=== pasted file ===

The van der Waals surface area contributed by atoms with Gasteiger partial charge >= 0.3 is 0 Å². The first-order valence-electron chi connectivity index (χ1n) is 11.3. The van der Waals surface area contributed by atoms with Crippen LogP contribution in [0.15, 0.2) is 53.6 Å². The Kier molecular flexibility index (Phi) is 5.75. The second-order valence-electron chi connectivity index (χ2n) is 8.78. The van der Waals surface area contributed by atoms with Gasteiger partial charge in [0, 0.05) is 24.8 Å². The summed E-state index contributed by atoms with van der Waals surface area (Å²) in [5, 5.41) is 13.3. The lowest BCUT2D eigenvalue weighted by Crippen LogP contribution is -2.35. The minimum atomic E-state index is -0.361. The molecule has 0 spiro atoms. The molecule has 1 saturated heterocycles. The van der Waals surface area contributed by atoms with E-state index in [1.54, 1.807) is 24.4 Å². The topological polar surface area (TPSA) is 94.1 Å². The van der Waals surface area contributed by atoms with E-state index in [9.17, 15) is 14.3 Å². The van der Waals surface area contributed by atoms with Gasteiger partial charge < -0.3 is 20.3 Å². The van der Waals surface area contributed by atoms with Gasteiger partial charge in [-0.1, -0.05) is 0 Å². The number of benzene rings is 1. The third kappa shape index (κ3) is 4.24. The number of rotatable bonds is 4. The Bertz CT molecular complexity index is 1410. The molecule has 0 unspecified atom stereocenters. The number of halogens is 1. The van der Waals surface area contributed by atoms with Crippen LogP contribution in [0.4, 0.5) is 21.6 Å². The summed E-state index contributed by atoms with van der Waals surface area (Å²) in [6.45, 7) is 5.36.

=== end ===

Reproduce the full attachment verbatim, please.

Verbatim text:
The van der Waals surface area contributed by atoms with Gasteiger partial charge >= 0.3 is 0 Å². The first-order valence-electron chi connectivity index (χ1n) is 11.3. The van der Waals surface area contributed by atoms with Crippen LogP contribution in [0.15, 0.2) is 53.6 Å². The Kier molecular flexibility index (Phi) is 5.75. The second-order valence-electron chi connectivity index (χ2n) is 8.78. The van der Waals surface area contributed by atoms with Gasteiger partial charge in [0, 0.05) is 24.8 Å². The summed E-state index contributed by atoms with van der Waals surface area (Å²) in [5, 5.41) is 13.3. The lowest BCUT2D eigenvalue weighted by Crippen LogP contribution is -2.35. The minimum atomic E-state index is -0.361. The molecule has 0 spiro atoms. The molecule has 1 saturated heterocycles. The van der Waals surface area contributed by atoms with E-state index in [1.54, 1.807) is 24.4 Å². The topological polar surface area (TPSA) is 94.1 Å². The van der Waals surface area contributed by atoms with E-state index in [9.17, 15) is 14.3 Å². The van der Waals surface area contributed by atoms with Gasteiger partial charge < -0.3 is 20.3 Å². The van der Waals surface area contributed by atoms with Gasteiger partial charge in [-0.1, -0.05) is 0 Å². The number of benzene rings is 1. The third kappa shape index (κ3) is 4.24. The number of rotatable bonds is 4. The Bertz CT molecular complexity index is 1410. The molecule has 0 unspecified atom stereocenters. The number of halogens is 1. The van der Waals surface area contributed by atoms with Crippen LogP contribution in [0.4, 0.5) is 21.6 Å². The summed E-state index contributed by atoms with van der Waals surface area (Å²) in [6.45, 7) is 5.36.